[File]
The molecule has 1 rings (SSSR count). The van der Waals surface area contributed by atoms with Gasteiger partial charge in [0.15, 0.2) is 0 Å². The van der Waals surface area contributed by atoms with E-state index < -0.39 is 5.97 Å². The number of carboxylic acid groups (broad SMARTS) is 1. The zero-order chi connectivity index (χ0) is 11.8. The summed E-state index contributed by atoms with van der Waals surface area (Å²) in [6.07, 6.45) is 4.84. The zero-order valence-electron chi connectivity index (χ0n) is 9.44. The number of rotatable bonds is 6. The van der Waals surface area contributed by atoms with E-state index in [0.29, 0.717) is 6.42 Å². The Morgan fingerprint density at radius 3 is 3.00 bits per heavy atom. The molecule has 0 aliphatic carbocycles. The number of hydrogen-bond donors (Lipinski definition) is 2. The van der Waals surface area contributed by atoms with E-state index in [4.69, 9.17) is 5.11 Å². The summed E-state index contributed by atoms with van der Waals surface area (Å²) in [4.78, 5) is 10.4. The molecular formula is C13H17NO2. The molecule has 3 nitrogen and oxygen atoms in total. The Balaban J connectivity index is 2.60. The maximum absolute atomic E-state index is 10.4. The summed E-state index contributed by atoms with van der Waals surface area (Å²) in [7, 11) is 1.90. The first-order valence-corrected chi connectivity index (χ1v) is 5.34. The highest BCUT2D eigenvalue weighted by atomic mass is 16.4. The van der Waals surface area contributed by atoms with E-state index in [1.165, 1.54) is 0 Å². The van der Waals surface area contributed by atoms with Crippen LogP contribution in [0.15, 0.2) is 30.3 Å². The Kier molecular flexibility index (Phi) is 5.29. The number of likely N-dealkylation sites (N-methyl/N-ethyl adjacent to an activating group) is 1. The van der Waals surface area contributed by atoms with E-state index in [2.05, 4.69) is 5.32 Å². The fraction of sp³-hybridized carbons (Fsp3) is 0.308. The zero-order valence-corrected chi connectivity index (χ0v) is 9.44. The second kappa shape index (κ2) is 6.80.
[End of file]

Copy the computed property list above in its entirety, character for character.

The molecule has 1 rings (SSSR count). The van der Waals surface area contributed by atoms with Gasteiger partial charge in [0.15, 0.2) is 0 Å². The van der Waals surface area contributed by atoms with E-state index < -0.39 is 5.97 Å². The number of carboxylic acid groups (broad SMARTS) is 1. The zero-order chi connectivity index (χ0) is 11.8. The summed E-state index contributed by atoms with van der Waals surface area (Å²) in [6.07, 6.45) is 4.84. The zero-order valence-electron chi connectivity index (χ0n) is 9.44. The number of rotatable bonds is 6. The van der Waals surface area contributed by atoms with E-state index in [0.29, 0.717) is 6.42 Å². The Morgan fingerprint density at radius 3 is 3.00 bits per heavy atom. The molecule has 0 aliphatic carbocycles. The number of hydrogen-bond donors (Lipinski definition) is 2. The van der Waals surface area contributed by atoms with E-state index in [4.69, 9.17) is 5.11 Å². The summed E-state index contributed by atoms with van der Waals surface area (Å²) in [4.78, 5) is 10.4. The molecular formula is C13H17NO2. The molecule has 3 nitrogen and oxygen atoms in total. The Balaban J connectivity index is 2.60. The maximum absolute atomic E-state index is 10.4. The summed E-state index contributed by atoms with van der Waals surface area (Å²) in [7, 11) is 1.90. The first-order valence-corrected chi connectivity index (χ1v) is 5.34. The highest BCUT2D eigenvalue weighted by atomic mass is 16.4. The van der Waals surface area contributed by atoms with E-state index in [1.165, 1.54) is 0 Å². The van der Waals surface area contributed by atoms with Crippen LogP contribution in [0.15, 0.2) is 30.3 Å². The Kier molecular flexibility index (Phi) is 5.29. The number of likely N-dealkylation sites (N-methyl/N-ethyl adjacent to an activating group) is 1. The van der Waals surface area contributed by atoms with E-state index in [2.05, 4.69) is 5.32 Å². The fraction of sp³-hybridized carbons (Fsp3) is 0.308. The zero-order valence-corrected chi connectivity index (χ0v) is 9.44. The second kappa shape index (κ2) is 6.80.